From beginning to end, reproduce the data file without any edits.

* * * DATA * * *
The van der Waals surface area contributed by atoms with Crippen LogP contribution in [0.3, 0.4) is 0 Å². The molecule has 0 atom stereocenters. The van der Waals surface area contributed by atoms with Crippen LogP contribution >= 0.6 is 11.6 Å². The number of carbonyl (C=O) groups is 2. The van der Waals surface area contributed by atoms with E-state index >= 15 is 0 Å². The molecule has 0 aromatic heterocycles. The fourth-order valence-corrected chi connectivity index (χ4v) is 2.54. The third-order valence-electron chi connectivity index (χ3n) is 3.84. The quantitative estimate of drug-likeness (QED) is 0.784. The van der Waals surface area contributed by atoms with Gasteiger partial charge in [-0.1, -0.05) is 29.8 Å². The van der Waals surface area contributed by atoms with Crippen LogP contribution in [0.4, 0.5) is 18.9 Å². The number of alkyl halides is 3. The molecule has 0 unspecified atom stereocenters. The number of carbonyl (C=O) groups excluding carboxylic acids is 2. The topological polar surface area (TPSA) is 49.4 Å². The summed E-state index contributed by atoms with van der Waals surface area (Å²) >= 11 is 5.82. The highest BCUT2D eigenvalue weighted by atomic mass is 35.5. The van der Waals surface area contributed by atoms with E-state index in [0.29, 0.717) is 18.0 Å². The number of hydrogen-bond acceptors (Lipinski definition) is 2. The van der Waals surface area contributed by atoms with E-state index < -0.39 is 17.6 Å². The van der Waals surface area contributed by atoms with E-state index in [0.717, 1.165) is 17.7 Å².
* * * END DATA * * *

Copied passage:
The van der Waals surface area contributed by atoms with Crippen LogP contribution in [0.3, 0.4) is 0 Å². The molecule has 0 atom stereocenters. The van der Waals surface area contributed by atoms with Crippen LogP contribution >= 0.6 is 11.6 Å². The number of carbonyl (C=O) groups is 2. The van der Waals surface area contributed by atoms with E-state index >= 15 is 0 Å². The molecule has 0 aromatic heterocycles. The fourth-order valence-corrected chi connectivity index (χ4v) is 2.54. The third-order valence-electron chi connectivity index (χ3n) is 3.84. The quantitative estimate of drug-likeness (QED) is 0.784. The van der Waals surface area contributed by atoms with Gasteiger partial charge in [-0.1, -0.05) is 29.8 Å². The van der Waals surface area contributed by atoms with Crippen LogP contribution in [0.4, 0.5) is 18.9 Å². The number of alkyl halides is 3. The molecule has 0 unspecified atom stereocenters. The number of carbonyl (C=O) groups excluding carboxylic acids is 2. The topological polar surface area (TPSA) is 49.4 Å². The summed E-state index contributed by atoms with van der Waals surface area (Å²) >= 11 is 5.82. The highest BCUT2D eigenvalue weighted by atomic mass is 35.5. The van der Waals surface area contributed by atoms with E-state index in [0.29, 0.717) is 18.0 Å². The number of hydrogen-bond acceptors (Lipinski definition) is 2. The van der Waals surface area contributed by atoms with E-state index < -0.39 is 17.6 Å². The van der Waals surface area contributed by atoms with E-state index in [0.717, 1.165) is 17.7 Å².